South African Invertebrate Art Exhibition
On Thursday, 11 March 2008, a function in Johannesburg is to be hosted by Nicky Oppenheimer, Chairman of EO & Son and De Beers, and Strilli Oppenheimer. The launch is the opening of the South African Invertebrate Exhibition to be held at Little Brenthurst, home of Nicky and Strilli Oppenheimer.
This unique and interesting art exhibition will be running over two months, March and April 2008, and is hoped to highlight the importance of invertebrates in South Africa. Several specialist talks will be given by high profile invertebrate researchers and conservationists over this period to highlight the ecological importance of invertebrates and build support for the XXIII International Congress of Entomology in Durban, 6th – 12th July 2008.
This exhibition aims to promote interest in invertebrate science, conservation and awareness through art. Invertebrates are declining in number and diversity in South Africa because of loss of habitat, use of insecticides, pollution, light and possibly electromagnetic devices. The effects of electromagnetic fields on invertebrate life is especially interesting and has long been Mrs Strilli Oppenheimer's (and many others) concern, who, through her keen interest in conservation, has observed that there appear to be fewer insects around nowadays than there were 20 or more years ago.
She has noticed this both in her garden at Brenthurst in Johannesburg, and at Telperion on the east of Gauteng. "I started asking these questions ten years ago when a 95% decrease in the sparrow population occurred in London, which appeared parallel with the massive growth in the usage of cell phones. It is possible this decrease could be a result of a decrease in insects and therefore there not being enough insects to feed their young", said Mrs Oppenheimer.
The passion displayed in many fields for nature conservation by the Oppenheimer family and in De Beers resulted in numerous invertebrate projects being sanctioned, including research into dung beetles, lace wings, bugs, butterflies and moths, spiders as well as investigating the affects on invertebrate diversity and abundance.
The International Congress of Entomology has a long record of activity and has been held every four years over the last eighty years. It has been hosted in many parts of the world from Brazil to Beijing but this will be the first time that it will be held in Africa. It will take place in Durban from the 6th - 12th July 2008.
The Entomological Society of Southern Africa is very proud to have been entrusted with the organisation of this meeting. Entomologists from more than 45 countries will be presenting their research. There will be 18 parallel sessions with more than 150 symposia being organised by South African entomologists and their overseas counterparts covering subjects that range widely from ecology, biological control to education and conservation.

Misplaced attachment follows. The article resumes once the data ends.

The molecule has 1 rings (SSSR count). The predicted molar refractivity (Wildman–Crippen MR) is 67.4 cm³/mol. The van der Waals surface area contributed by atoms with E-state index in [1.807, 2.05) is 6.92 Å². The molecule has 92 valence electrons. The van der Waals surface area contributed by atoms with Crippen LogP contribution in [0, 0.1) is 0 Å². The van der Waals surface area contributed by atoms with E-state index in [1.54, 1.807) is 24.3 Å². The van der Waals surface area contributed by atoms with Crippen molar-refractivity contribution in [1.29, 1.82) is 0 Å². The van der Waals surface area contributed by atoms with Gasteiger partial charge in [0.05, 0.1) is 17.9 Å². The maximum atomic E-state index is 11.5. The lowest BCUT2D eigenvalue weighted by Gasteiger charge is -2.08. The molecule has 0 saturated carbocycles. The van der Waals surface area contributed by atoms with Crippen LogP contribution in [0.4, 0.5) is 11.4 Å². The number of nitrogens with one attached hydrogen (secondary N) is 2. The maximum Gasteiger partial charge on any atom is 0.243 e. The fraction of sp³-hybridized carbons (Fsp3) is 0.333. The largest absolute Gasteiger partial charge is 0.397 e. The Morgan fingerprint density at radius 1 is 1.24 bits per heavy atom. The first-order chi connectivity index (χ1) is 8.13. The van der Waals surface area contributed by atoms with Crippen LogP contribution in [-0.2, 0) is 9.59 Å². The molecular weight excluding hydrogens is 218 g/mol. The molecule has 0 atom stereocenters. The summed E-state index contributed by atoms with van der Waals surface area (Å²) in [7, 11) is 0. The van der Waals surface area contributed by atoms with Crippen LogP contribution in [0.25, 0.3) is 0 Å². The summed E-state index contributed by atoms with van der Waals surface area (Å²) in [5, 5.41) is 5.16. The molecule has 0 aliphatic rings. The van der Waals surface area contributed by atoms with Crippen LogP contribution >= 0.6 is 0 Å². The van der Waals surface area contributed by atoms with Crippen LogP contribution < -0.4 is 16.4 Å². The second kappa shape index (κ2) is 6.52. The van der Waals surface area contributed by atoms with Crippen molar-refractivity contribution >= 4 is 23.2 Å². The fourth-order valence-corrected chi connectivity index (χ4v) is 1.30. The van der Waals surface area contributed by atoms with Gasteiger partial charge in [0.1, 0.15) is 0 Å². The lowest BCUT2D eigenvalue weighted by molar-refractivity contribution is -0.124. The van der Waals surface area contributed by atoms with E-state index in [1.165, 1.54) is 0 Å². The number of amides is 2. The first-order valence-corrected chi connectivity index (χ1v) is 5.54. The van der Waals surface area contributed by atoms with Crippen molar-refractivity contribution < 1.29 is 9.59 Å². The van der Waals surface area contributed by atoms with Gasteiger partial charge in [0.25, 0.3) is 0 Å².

This meeting will present a wonderful opportunity for South African and African entomologists to display their excellent research and to meet and mix with world class entomologists. Many institutions have little in the way of resources to send more than one or two of their staff to the Congress. If this is true for South Africa it is even more of a problem for many countries in Africa. The congress organisers have made it one of their specific aims to raise funds to assist young scientists from Africa to attend the Congress.
The South African Invertebrate Art Exhibition will be moved to the Congress venue in Durban where it will be on display for delegates. There will also be a live interactive exhibition of arthropods in Durban called Kwanunu, designed specifically to attract school children and encourage them to learn about insects and other arthropods. It is being held at the Durban Natural Science Museum and is a joint project of the Museum and the School of Biological Sciences of the University of KwaZulu-Natal.
According to Nicky Oppenheimer "Diamonds are demonstrating that they can contribute in new ways to development in Africa, beyond those associated with the purely traditional economic benefits. Conservation is as much about people as it is about conserving our heritage for generations to come. We have through research into a variety of invertebrate group discovered a number of new species and records, including a new jewel beetle, large eyed bug and ant".
Strilli Oppenheimer feels "Changes in the environment caused directly and indirectly by humans are affecting a variety of invertebrate species. The exhibition hopes to engage the average person and hopefully creates an interest and appreciation in these wonderful creatures and highlights the beauty and uniqueness of invertebrates. We need to build a growing unity in appreciating what we have, and doing what we can together, to ensure we do not continue to loose species on a daily basis, as each loses impacts on everyone and everything in some way."
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